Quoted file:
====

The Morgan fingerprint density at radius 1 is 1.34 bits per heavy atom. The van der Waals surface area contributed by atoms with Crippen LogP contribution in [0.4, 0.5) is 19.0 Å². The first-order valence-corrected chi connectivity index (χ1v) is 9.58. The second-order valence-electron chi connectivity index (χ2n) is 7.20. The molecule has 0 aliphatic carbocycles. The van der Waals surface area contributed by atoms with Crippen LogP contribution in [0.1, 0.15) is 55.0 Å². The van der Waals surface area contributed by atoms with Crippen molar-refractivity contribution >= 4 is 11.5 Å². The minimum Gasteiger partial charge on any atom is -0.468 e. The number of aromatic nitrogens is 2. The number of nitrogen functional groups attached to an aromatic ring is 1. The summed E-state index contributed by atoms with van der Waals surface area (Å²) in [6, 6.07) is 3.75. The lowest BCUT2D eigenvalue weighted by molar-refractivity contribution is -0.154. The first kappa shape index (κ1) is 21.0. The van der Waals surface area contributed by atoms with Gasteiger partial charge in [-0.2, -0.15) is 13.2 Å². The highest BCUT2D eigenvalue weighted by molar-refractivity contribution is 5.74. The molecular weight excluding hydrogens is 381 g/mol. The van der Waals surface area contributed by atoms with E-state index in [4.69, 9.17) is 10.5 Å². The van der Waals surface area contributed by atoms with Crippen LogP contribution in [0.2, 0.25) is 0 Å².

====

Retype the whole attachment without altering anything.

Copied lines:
The Morgan fingerprint density at radius 1 is 1.34 bits per heavy atom. The van der Waals surface area contributed by atoms with Crippen LogP contribution in [0.4, 0.5) is 19.0 Å². The first-order valence-corrected chi connectivity index (χ1v) is 9.58. The second-order valence-electron chi connectivity index (χ2n) is 7.20. The molecule has 0 aliphatic carbocycles. The van der Waals surface area contributed by atoms with Crippen LogP contribution in [0.1, 0.15) is 55.0 Å². The van der Waals surface area contributed by atoms with Crippen molar-refractivity contribution >= 4 is 11.5 Å². The minimum Gasteiger partial charge on any atom is -0.468 e. The number of aromatic nitrogens is 2. The number of nitrogen functional groups attached to an aromatic ring is 1. The summed E-state index contributed by atoms with van der Waals surface area (Å²) in [6, 6.07) is 3.75. The lowest BCUT2D eigenvalue weighted by molar-refractivity contribution is -0.154. The first kappa shape index (κ1) is 21.0. The van der Waals surface area contributed by atoms with Gasteiger partial charge in [-0.2, -0.15) is 13.2 Å². The highest BCUT2D eigenvalue weighted by molar-refractivity contribution is 5.74. The molecular weight excluding hydrogens is 381 g/mol. The van der Waals surface area contributed by atoms with E-state index in [4.69, 9.17) is 10.5 Å². The van der Waals surface area contributed by atoms with Crippen LogP contribution in [0.2, 0.25) is 0 Å².